Despite possessing a vast array of attacking talent, is the lack of a natural and successful partner for Luis Suarez a problem that will hold Liverpool back? The resurgence under John W. Henry and Kenny Dalglish from the barren spell under Tom Hicks and George Gillett has been noted; they finally look like a side who are once again capable of competing at the highest level in the Premier League. But with the rise of Manchester City and Tottenham in Liverpool’s recent dark years, should there be a concern that they just might be lacking something extra to put them firmly in the top four bracket?
The side have spent ambitiously over the past two transfer windows, acquiring talent that possessed both the necessary qualities and Premier League experience to prepare their assault on the Champions League places, and, most importantly, silverware in the immediate future. But while Liverpool look to a undeniable favourite son in Luis Suarez, is there too much pressure on him, and is he carrying the team with very little help in the goal scoring department?
The troubles Andy Carroll is having at Anfield have been well documented. The striker’s £35 million price-tag is one of high expectation; an expectation that seems, for the moment, far out of reach and unattainable judging by recent performances. The problem for Liverpool now is with that particular investment, they’ve put a lot of faith into a player who, despite having age on his side, is extremely inexperienced at the highest level. Perhaps Andy Carroll needed the comfort of Newcastle to firmly establish himself as a candidate suitable to lead one of the big guns’ attack.
But if we examine the depth of attacking quality at Anfield outside of their January purchases, many would look to players like Stuart Downing, Charlie Adam and even Craig Bellamy as strong enough characters to help the club push on. The fee spent on Downing alone could have been justified had his ability to drill crosses in from the flanks been put to better use through the end product of Andy Carroll, while Charlie Adam has managed to transfer his courageous and productive performances for Blackpool onto the field at Anfield.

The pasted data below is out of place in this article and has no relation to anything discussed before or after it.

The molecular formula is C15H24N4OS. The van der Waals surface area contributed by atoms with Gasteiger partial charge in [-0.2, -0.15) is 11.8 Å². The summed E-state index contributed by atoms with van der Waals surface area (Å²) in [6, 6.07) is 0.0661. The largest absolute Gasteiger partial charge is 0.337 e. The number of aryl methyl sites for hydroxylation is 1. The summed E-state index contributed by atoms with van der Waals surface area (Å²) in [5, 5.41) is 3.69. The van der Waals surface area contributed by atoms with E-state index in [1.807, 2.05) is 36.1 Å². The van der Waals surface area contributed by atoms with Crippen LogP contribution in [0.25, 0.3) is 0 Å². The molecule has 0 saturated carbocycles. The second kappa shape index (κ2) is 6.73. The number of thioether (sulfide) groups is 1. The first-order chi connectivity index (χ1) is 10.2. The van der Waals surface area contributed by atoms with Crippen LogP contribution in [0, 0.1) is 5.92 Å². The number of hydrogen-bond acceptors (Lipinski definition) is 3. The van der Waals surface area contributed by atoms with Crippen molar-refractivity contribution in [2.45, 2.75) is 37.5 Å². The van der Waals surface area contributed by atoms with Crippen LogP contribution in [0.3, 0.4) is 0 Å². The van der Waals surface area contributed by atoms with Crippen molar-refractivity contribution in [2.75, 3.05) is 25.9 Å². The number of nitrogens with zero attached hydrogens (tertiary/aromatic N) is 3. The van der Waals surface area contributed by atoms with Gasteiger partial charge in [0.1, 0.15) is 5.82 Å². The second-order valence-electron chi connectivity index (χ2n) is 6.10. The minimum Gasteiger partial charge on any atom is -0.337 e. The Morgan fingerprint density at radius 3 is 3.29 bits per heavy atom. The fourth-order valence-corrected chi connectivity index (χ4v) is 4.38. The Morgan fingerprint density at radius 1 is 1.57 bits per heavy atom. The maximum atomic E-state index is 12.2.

The problem for Liverpool is that, in spite of their good performances against Chelsea and Manchester City, there is a growing concern over a lack of goals, specifically in a consistent form away from Luis Suarez. Their 1-0 loss to Fulham last week saw a number of missed opportunities with the woodwork coming to Fulham’s aid on more than one occasion. Similarly, their 1-0 victory over QPR on the weekend must have left manager Kenny Dalglish wondering why his side were failing to convert the many chances they create.
Is the burden too heavy on Suarez and, in reaction to Andy Carroll’s failure to have any great impact, is the transfer window a necessity to ensure Liverpool remain in the increasingly congested European places?
One particular individual who has caused a stir in Spain could be the perfect candidate to help Liverpool along. David Villa has reportedly fallen out-of-favour at the Nou Camp following an apparent conflict with Lionel Messi, and the Spanish striker’s omission from the starting line-up of last weekend’s El Clasico might have been a clear indication of where things are headed. Villa has also hinted that he could look to England as an arena to showcase his talents, but with Barcelona looking to recoup much of the £38 million they paid Valencia for his services, is another high priced gamble in the attacking department worth it for Liverpool?
While there is much to be hopeful for Liverpool as they recover from the fallout of Hicks and Gillett: a number of bright talents emerging from the youth system with Kenny Dalglish taking them under his wing, as well as making Fernando Torres an afterthought due to their inspirational yet controversial Uruguayan; the need for stability up front is something that should be addressed, whether it be persisting with Andy Carroll in the hope that he’ll find his form or looking to the transfer window.